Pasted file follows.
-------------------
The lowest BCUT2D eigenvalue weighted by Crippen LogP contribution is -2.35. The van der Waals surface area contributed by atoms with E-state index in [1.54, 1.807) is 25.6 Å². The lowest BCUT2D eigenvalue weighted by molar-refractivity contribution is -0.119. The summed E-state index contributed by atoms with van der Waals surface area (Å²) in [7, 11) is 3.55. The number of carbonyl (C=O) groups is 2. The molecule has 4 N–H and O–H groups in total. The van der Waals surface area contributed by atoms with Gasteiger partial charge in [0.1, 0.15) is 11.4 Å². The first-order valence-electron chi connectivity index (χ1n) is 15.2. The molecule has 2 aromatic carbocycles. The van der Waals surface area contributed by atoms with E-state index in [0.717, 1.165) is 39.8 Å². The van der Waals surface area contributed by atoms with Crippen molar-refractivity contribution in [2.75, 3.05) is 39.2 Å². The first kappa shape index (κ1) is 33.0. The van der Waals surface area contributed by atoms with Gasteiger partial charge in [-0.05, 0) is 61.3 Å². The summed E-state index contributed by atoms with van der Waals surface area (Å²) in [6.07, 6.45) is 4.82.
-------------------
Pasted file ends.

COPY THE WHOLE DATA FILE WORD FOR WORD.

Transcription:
The lowest BCUT2D eigenvalue weighted by Crippen LogP contribution is -2.35. The van der Waals surface area contributed by atoms with E-state index in [1.54, 1.807) is 25.6 Å². The lowest BCUT2D eigenvalue weighted by molar-refractivity contribution is -0.119. The summed E-state index contributed by atoms with van der Waals surface area (Å²) in [7, 11) is 3.55. The number of carbonyl (C=O) groups is 2. The molecule has 4 N–H and O–H groups in total. The van der Waals surface area contributed by atoms with Gasteiger partial charge in [0.1, 0.15) is 11.4 Å². The first-order valence-electron chi connectivity index (χ1n) is 15.2. The molecule has 2 aromatic carbocycles. The van der Waals surface area contributed by atoms with E-state index in [0.717, 1.165) is 39.8 Å². The van der Waals surface area contributed by atoms with Crippen molar-refractivity contribution in [2.75, 3.05) is 39.2 Å². The first kappa shape index (κ1) is 33.0. The van der Waals surface area contributed by atoms with Gasteiger partial charge in [-0.05, 0) is 61.3 Å². The summed E-state index contributed by atoms with van der Waals surface area (Å²) in [6.07, 6.45) is 4.82.